For years, scientist have been baffled by the extremely disproportionate rates at which black women and white women develop uterine fibroids (about 80% more likely in a black women). Before we delve any further, let us first examine what uterine fibroids (medical name; uterine leiomyomata) are.

Uterine fibroids is the development of the non-cancerous tumors on or in the muscles of the uterus. This can result in gynecological morbidity and is the leading cause of hysterectomies (the removal of the uterus) performed in the United States. Aside from this gynecological morbidity, other signs that a woman may have uterine fibroids are heavy bleeding and extremely painful periods. So you may ask, what exactly do uterine fibroids have to do with hair relaxers? [1]

Well as some of us may know, the hair care industry isn’t regulated by FDA, and as such, some companies may choose not to inform their customers that the hair relaxers they produce contain Phthalates and parabens. Whether they choose to include this in the ingredients section or hide them under names such as fragrances/perfume, it is believed that most, if not all hair relaxers contain these chemicals.

These ingredients are known to be hormonally-active compounds that can be absorbed through the skin and have been shown to have negative estrogenic effects on cells of animals experimented on. And as uterine tumors are dependent on estrogen, any disruption of the body’s natural estrogen production can cause the development of fibroids. The early onset of puberty in girls was found to be more common in African American girls than even their counterpart in the Caribbean. Some of these young girls began their menstrual cycle before the age of 10 and there is a high correlation between girls that begin their menstrual cycle before the age of 10 and development of uterine fibroids later in life. [1]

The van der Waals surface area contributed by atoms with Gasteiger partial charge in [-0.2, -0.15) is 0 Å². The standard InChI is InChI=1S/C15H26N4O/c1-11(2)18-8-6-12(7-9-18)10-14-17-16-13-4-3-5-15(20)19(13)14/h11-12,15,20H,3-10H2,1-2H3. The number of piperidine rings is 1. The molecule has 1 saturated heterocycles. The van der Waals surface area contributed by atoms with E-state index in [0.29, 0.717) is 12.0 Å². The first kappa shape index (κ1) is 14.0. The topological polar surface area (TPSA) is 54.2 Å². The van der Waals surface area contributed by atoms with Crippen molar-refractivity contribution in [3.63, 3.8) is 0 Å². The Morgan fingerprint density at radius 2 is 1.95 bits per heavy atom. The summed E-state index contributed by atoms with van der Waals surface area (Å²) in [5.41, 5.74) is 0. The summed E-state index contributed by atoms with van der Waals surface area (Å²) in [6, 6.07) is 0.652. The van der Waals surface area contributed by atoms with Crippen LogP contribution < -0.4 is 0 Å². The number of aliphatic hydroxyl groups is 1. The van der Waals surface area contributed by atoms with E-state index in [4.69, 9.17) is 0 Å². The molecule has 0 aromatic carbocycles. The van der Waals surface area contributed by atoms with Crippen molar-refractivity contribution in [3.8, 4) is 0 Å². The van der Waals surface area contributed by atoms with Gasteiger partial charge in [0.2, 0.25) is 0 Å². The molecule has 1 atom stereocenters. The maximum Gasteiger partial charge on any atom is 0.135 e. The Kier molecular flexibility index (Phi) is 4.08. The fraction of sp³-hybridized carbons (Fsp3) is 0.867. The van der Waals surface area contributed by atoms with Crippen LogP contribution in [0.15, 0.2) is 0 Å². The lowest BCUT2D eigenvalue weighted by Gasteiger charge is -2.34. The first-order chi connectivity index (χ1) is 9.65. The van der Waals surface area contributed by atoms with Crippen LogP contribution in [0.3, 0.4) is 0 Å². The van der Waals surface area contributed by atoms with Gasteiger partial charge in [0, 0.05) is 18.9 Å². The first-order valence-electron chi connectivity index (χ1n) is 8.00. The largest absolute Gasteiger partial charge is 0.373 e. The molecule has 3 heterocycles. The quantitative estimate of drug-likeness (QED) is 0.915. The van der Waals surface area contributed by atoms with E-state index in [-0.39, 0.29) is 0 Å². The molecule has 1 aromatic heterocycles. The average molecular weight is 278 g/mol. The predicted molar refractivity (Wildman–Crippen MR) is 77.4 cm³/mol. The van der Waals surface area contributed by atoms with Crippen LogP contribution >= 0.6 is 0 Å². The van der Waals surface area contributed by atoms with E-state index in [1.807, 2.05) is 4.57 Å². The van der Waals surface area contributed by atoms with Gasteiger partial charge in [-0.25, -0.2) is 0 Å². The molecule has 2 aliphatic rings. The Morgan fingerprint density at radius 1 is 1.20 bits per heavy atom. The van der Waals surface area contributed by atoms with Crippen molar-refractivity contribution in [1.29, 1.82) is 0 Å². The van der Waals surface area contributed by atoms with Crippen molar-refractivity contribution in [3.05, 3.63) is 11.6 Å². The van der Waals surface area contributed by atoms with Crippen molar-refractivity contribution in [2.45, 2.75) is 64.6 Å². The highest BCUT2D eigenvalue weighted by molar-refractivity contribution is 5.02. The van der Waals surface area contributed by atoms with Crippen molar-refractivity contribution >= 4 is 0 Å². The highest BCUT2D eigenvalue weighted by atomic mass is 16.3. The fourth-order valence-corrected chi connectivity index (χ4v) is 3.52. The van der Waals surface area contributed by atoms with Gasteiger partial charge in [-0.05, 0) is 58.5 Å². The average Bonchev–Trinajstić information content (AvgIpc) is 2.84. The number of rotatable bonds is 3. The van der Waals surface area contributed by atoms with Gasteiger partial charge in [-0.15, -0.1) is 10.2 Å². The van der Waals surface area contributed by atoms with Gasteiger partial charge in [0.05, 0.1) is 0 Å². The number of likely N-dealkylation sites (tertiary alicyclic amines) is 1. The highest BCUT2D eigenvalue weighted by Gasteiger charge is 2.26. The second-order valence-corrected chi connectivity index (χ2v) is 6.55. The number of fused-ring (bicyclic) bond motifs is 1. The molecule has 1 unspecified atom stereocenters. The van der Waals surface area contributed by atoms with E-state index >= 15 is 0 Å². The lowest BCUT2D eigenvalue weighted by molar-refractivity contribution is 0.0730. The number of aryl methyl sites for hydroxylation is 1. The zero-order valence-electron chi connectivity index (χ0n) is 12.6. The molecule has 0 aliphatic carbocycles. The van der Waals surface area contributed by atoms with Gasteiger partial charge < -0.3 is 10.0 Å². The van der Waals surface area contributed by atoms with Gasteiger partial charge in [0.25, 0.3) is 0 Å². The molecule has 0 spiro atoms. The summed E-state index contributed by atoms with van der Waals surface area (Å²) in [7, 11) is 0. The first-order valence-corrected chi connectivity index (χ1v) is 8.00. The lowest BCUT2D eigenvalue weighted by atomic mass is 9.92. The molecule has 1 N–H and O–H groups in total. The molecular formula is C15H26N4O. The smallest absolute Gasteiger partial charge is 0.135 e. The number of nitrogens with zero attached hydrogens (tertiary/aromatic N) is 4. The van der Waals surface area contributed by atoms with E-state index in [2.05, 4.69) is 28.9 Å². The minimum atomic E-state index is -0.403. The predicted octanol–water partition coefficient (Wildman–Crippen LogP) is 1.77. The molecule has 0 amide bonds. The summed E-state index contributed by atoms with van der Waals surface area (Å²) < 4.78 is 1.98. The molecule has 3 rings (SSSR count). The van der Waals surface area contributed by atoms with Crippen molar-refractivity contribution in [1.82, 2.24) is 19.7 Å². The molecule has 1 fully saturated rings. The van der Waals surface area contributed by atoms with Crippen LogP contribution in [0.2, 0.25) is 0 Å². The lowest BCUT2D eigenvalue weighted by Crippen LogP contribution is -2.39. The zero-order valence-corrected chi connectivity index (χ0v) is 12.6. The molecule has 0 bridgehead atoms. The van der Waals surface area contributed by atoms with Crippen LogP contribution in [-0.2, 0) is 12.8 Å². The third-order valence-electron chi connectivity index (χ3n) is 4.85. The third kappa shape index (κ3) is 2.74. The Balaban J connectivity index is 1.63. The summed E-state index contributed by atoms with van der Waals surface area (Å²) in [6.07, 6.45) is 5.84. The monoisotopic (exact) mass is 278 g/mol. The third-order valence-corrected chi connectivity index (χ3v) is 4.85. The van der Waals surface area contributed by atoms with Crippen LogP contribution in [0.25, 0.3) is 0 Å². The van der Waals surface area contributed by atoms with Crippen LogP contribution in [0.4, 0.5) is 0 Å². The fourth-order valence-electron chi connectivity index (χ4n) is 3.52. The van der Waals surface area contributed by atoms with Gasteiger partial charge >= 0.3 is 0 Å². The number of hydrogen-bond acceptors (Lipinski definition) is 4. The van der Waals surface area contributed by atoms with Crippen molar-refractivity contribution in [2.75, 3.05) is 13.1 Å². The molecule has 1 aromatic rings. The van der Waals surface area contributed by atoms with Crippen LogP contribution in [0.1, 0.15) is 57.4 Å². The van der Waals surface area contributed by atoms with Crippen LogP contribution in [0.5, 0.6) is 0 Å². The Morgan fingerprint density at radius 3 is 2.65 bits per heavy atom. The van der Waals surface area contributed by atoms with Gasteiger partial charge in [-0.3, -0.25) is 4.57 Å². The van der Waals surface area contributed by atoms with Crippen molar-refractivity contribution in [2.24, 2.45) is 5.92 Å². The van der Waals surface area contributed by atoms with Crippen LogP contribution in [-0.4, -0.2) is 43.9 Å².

So the next time your daughter asks to get her hair straightened, you should consider investing in a good hair straightener for the occasional change of looks or simply embracing your beautiful curls. Not only do hair relaxer contain hormone disrupting compounds, but also the active ingredient ‘lye’ (sodium hydroxide). In the production of hair relaxers, the sodium hydroxide used, is never completely absorbed in the formulation process because this is needed to break those disulfide bonds.

Sodium hydroxide is known to be harmful to body tissues and can cause lesions, chemical burns, skin irritation, hair loss and dermatitis. The hormone disrupting compounds mentioned earlier, then gain direct access into the blood stream from these lesions, chemical burns and sores caused by sodium hydroxide. Hence, a higher percentage of these compounds are absorbed into our bodies, increasing our chances of developing uterine fibroids. In a study done on over 23,000 African American women, scientists have positively correlated the number of burns, and duration of hair relaxer use with the increased occurrence of uterine fibroids in African American women. [1]

With the ever increasing evident pointing to hair relaxer as one of the causes of the increased fibroid occurrence in black women, it becomes a question of if hair relaxers are worth the tremendously increased risk of uterine fibroids. Here at Midorifamily, we believe in the clean and organic lifestyle, hence the majority of our ingredients are actually food grade and have zero to minimal toxicity. Explore the clean natural product we have developed for the improved and continued health of your hair.

Be Bold and Beautiful!

Reference

1. Lauren A. Wise*, Julie R. Palmer, David Reich, Yvette C. Cozier, and Lynn Rosenberg * , “Hair Relaxer Use and Risk of Uterine Leiomyomata in African-American Women”, Slone Epidemiology Center, Boston University, 1010 Commonwealth Avenue, Boston, MA 02215 . Accepted for publication September 9, 2011. https://www.ncbi.nlm.nih.gov/pmc/articles/PMC3282879/